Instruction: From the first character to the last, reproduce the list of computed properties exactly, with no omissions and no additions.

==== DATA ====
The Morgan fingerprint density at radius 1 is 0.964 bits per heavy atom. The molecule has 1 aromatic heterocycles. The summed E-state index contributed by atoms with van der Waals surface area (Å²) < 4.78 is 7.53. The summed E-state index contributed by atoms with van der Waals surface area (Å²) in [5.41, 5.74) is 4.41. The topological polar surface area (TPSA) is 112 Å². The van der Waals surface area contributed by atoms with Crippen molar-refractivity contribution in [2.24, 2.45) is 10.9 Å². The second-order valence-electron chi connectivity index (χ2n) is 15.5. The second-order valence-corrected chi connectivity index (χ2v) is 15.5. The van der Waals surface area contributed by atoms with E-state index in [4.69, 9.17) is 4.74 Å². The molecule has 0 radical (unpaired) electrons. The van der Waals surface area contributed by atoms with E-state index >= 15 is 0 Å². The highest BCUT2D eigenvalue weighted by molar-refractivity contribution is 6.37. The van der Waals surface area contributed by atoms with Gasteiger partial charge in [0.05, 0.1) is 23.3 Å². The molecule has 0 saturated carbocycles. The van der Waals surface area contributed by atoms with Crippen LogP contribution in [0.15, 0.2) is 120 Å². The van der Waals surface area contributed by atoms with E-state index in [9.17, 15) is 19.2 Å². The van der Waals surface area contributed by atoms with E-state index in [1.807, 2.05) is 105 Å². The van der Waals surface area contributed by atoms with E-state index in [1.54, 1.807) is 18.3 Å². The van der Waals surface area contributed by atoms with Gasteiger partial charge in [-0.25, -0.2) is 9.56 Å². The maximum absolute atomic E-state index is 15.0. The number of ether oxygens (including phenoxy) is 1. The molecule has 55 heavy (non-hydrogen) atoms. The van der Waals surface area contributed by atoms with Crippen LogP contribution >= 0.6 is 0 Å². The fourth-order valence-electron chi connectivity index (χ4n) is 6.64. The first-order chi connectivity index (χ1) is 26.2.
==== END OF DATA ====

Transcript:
The Morgan fingerprint density at radius 1 is 0.964 bits per heavy atom. The molecule has 1 aromatic heterocycles. The summed E-state index contributed by atoms with van der Waals surface area (Å²) < 4.78 is 7.53. The summed E-state index contributed by atoms with van der Waals surface area (Å²) in [5.41, 5.74) is 4.41. The topological polar surface area (TPSA) is 112 Å². The van der Waals surface area contributed by atoms with Crippen molar-refractivity contribution in [2.24, 2.45) is 10.9 Å². The second-order valence-electron chi connectivity index (χ2n) is 15.5. The second-order valence-corrected chi connectivity index (χ2v) is 15.5. The van der Waals surface area contributed by atoms with E-state index in [4.69, 9.17) is 4.74 Å². The molecule has 0 radical (unpaired) electrons. The van der Waals surface area contributed by atoms with E-state index >= 15 is 0 Å². The highest BCUT2D eigenvalue weighted by molar-refractivity contribution is 6.37. The van der Waals surface area contributed by atoms with Gasteiger partial charge in [0.05, 0.1) is 23.3 Å². The molecule has 0 saturated carbocycles. The van der Waals surface area contributed by atoms with Crippen LogP contribution in [0.15, 0.2) is 120 Å². The van der Waals surface area contributed by atoms with E-state index in [9.17, 15) is 19.2 Å². The van der Waals surface area contributed by atoms with E-state index in [1.807, 2.05) is 105 Å². The van der Waals surface area contributed by atoms with E-state index in [1.54, 1.807) is 18.3 Å². The van der Waals surface area contributed by atoms with Gasteiger partial charge in [-0.25, -0.2) is 9.56 Å². The maximum absolute atomic E-state index is 15.0. The number of ether oxygens (including phenoxy) is 1. The molecule has 55 heavy (non-hydrogen) atoms. The van der Waals surface area contributed by atoms with Crippen LogP contribution >= 0.6 is 0 Å². The fourth-order valence-electron chi connectivity index (χ4n) is 6.64. The first-order chi connectivity index (χ1) is 26.2.